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Re: <nettime> Usenet archives sold
Ronda Hauben on 20 Feb 2001 23:56:37 -0000


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Re: <nettime> Usenet archives sold


 "S. Kritikos" <metacode {AT} yahoo.com> writes:

--- Ronda Hauben <ronda {AT} ais.org> wrote:
 
> Can you say more what the 3 different organizations you list are
> and why you suggest that they might be organizations to work with
> on this problem?

>>FSF is of course the GNY project: http://www.gnu.org/

>>GNA is not just about software but recently have expanded in content
>>issues, for example the GNUPedia project.

>>CNRI: Corporation for National Research Initiatives
>>http://www.cnri.reston.va.us/series.html

>>Robert E. Kahn of TCP/IP fame is president.

>>ISTF at http://www.istf.org has been developed from ISOC to deal with
>>societal issues. 

>>For all these organizations databases might be something they are
>>interested in.


Thanks for the information on these. I took a look at the url's you gave
for two and still need to take a look at the url for www.istf.org


I didn't see any clear indication however that the organizations mentioned
might be interested in Usenet and its development, especially its
archiving, though it would be good if they were.


Also I looked again at theRegister and saw an article publsihed Feb. 14
where the reporter spoke to Larry Page CEO of Google and heard from Larry
that Google killed the front end from Deja for the Usenet Archives because
"From my standpoint and responsibility to my shareholders - the costs of
keeping [the Deja UI] Deja running were too high...It was possible -
everything is possible, but economically it wasn't a rational thing to do.
There's a reason Google still exists." from theRegister - see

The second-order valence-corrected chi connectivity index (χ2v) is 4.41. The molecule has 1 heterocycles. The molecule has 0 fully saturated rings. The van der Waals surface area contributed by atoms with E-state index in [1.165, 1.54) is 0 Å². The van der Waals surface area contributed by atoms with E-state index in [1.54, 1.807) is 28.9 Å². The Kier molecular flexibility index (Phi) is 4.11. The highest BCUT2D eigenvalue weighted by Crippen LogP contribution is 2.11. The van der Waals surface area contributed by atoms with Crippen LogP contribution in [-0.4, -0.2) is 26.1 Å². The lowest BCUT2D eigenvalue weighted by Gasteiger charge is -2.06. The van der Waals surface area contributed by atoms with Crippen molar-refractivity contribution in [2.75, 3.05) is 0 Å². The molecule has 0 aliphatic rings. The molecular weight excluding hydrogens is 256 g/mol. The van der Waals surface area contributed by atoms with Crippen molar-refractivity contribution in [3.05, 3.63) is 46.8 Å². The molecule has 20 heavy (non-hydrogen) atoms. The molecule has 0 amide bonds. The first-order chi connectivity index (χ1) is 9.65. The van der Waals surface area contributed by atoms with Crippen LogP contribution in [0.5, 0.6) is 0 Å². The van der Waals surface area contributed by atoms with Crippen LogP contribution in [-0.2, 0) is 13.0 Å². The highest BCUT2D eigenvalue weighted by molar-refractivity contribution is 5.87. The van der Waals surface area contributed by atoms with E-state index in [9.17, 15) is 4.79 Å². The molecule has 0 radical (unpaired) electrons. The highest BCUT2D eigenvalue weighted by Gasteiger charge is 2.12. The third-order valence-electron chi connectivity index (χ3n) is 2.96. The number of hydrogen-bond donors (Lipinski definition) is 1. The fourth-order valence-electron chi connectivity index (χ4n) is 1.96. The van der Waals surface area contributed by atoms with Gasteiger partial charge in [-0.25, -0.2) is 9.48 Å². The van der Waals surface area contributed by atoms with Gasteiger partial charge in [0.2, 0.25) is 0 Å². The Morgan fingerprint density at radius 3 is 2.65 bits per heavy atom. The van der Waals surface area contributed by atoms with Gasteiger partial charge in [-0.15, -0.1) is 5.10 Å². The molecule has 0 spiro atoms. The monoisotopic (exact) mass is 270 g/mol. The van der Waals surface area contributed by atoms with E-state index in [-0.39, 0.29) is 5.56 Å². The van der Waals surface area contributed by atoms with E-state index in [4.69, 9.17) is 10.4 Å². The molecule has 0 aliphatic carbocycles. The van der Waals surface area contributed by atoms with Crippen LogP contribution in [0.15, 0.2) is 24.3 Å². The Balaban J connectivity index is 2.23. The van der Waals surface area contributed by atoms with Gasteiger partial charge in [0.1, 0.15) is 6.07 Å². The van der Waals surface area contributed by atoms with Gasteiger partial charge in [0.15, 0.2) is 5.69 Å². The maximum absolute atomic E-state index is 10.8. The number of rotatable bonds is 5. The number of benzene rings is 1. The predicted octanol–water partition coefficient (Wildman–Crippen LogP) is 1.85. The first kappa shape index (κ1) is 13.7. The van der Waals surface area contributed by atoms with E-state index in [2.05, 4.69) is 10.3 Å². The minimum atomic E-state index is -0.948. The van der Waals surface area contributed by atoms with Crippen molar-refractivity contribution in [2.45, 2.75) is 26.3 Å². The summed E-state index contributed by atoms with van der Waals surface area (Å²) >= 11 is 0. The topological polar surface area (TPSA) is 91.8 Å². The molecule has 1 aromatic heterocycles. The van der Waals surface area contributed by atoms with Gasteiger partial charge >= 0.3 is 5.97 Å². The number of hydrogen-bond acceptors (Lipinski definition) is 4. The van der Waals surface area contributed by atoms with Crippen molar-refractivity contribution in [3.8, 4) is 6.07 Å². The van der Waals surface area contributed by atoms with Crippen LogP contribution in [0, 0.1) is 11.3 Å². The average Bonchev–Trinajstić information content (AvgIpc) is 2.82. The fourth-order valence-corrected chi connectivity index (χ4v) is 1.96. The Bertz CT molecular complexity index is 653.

http://www.theregister.co.uk/content/6/16888.html

I have tried to contact Larry Page but don't seem to be making progess at
this point.

But it is important to know what has happened. It seems on the surface
that Google made a deliberate decision *not* to offer the Usenet Archives
online that they got from Deja but instead used to press announcement to
put up their own archives. Somewhere it seemed they said they would offer
more in 90 days, but if they made a decision not to offer it already
because it was too expensive, one wonders what they will in fact offer in
the future.

But more importantly this highlights the discrepancy between what
commercial entities (though Google seems to have originated from a
graduate research program at Stanford under Terry Winograd) see as the
desirable objectives versus what the Usenet or other online community
deems desirable.

And when the CEO's come from the research community the discrepancy
becomes even more important to understand.

I noticed that when I print a post from google from their limited Usenet
arhives (what they themselves seemed to have saved), I get a copyright
Google notice on the bottom of the post, even though it is someone else's
post.

It seems that the fact Deja was willing to sell the archives to another
company who planned to take it offline (whether permanently or
temporarily) is a sign of the problem that those who care about Usenet and
about the need to foster online collaboration and contributions are faced
with by the sale of the Usenet Archives to Google.


Ronda
ronda {AT} panix.com
http://www.ais.org/~ronda
http://www.columbia.edu/~hauben/netbook




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